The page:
This is the first/most successful tomato crop I’ve had in Florida. Great looking, great tasting, and lots of them. In the past I’ve gotten a few but nothing ever lived up to expectations. Ditto the summer squash on all counts. I used previous seasons to decide how many to plant so now it’s becoming overwhelming. Nancy just got home from Salt Lake so the conversion of tomato to spaghetti sauce has started. I had enough tomatoes ready to generate two eight quart pots of sauce. Just in time since I was completely out of space – full fridge, full window sills, and half the counter space. The sauce also consumes loads of fresh basil and oregano. I suspect we’ll be able to repeat the sauce making at least 3 times before the tomatoes finally give it up. All of the varieties are indeterminate, which in tomato talk, means they continuously produce fruit. That contrasts to varieties that are determinate – all the fruit ripens at the same time and then the plant gives it up.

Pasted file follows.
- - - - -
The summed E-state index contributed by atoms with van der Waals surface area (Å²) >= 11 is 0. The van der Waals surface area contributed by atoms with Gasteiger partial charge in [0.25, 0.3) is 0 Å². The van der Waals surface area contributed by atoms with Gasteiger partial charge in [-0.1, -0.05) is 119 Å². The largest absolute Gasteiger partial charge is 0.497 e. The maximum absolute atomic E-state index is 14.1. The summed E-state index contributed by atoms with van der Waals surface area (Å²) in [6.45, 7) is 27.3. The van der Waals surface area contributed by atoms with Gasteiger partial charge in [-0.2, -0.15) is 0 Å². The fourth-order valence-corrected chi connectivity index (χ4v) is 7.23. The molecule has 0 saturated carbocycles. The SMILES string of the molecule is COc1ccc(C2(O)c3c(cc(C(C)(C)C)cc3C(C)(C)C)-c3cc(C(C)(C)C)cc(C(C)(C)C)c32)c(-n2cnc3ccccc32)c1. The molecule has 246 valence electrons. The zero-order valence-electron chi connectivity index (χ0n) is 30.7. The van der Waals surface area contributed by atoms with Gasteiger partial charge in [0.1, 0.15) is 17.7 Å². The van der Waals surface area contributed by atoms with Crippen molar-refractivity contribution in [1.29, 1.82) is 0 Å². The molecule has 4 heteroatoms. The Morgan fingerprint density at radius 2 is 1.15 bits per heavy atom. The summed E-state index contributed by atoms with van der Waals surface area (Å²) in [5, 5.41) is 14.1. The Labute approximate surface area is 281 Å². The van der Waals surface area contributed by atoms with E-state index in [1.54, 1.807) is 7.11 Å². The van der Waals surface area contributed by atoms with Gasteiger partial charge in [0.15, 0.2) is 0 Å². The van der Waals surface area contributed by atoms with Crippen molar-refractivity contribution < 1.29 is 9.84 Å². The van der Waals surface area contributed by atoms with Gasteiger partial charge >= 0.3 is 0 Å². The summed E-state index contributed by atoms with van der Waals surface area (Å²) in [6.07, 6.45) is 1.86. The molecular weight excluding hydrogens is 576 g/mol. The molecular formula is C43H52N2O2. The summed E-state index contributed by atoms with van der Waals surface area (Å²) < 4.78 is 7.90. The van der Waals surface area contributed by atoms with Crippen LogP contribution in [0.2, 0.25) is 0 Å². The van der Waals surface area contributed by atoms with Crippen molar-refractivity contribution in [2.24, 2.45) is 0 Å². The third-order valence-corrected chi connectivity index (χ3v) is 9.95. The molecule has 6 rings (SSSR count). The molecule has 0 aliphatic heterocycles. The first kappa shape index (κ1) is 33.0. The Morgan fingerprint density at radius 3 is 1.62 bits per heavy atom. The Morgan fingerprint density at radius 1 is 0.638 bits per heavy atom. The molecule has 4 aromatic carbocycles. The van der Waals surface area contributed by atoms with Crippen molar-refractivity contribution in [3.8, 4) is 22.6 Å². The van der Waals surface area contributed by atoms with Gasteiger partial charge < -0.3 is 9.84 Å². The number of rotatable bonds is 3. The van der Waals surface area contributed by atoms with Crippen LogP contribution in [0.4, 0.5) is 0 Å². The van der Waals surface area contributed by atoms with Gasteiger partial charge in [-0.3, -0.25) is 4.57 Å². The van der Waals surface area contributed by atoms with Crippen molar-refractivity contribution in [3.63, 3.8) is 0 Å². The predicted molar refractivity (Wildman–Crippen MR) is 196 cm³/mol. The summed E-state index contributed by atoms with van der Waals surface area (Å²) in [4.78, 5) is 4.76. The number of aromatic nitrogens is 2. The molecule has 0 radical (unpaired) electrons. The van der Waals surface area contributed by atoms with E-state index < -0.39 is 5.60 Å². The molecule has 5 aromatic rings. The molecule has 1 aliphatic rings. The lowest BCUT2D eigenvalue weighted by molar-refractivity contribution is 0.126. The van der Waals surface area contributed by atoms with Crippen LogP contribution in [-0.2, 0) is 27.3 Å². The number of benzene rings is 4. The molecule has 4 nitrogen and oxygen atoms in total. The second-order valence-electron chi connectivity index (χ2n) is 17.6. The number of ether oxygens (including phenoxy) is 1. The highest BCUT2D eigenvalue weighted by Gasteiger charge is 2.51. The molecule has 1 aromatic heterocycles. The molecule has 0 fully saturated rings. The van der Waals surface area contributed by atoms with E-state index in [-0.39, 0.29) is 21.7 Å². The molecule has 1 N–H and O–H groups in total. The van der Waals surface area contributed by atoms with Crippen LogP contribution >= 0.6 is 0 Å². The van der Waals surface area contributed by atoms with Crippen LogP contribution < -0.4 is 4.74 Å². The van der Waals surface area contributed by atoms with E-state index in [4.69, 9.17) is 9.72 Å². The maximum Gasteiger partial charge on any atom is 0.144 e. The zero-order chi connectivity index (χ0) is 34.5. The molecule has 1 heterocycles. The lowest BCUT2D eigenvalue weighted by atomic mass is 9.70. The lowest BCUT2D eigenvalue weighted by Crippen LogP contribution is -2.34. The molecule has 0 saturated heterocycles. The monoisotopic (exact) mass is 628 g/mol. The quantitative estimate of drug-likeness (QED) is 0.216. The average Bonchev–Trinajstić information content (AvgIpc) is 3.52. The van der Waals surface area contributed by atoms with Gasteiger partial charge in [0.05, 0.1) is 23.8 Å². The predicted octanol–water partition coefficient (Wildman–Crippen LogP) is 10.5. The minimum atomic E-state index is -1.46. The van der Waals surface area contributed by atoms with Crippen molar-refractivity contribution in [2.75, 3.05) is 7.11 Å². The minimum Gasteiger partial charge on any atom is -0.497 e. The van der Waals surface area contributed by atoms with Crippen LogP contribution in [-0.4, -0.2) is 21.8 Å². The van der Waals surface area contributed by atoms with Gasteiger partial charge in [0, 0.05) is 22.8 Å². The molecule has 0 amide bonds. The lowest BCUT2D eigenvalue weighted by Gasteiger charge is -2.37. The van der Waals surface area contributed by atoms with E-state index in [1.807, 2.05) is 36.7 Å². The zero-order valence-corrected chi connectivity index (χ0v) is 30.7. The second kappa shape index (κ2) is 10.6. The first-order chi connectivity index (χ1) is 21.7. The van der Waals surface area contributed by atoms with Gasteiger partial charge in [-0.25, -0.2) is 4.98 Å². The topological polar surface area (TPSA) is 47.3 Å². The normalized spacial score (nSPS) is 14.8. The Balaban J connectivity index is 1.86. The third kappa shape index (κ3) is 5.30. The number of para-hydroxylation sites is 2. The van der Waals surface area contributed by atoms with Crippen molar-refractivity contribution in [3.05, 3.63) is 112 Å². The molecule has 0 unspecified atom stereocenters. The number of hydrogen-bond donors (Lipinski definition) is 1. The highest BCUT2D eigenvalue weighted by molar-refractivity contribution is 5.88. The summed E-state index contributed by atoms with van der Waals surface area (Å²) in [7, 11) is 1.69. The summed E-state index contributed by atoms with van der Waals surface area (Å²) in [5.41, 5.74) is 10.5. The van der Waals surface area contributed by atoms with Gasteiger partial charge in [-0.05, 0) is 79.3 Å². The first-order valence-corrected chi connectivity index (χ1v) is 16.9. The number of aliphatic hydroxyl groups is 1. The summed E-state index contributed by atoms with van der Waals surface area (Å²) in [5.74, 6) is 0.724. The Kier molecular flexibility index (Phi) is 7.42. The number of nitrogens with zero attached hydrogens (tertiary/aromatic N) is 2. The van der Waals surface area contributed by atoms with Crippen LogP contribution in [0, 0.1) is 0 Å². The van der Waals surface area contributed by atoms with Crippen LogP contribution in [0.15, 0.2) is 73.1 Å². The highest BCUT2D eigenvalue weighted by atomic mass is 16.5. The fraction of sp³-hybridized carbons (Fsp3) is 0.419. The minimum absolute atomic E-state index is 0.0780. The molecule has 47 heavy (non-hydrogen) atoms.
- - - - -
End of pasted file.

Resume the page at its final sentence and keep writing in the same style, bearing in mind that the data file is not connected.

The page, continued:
The picture provides a look at a typical morning harvest. The tomatoes are a variety called Whopper; the cucumber, Sweet Success; the yellow squash, Cougar; and the light green squash, Cavili. The seeds come from 4 different seed suppliers. Along the way I’ve sifted through many varieties and these have come to the top. What I don’t know is whether the varieties I’ve weeded out would be good performers now that the soil problems have been corrected. I’m thinking that might be the case because I’m having 100% kind of success this year with both new and old varieties and, in the past, there’s always been a few drop outs. One type of squash that I’ve had zero success with and dropped from my â€œtry itâ€ list is Acorn squash. Now I’m sorry I didn’t put in a plant or two. It’s way too late in the season to start any now – even if I had the space.
Other new goings on include picking the first jalapeno, spotting the first baby eggplants and the arrival of copious blossoms on both the green and yellow pole beans. Jack and his beanstalks have nothing on me.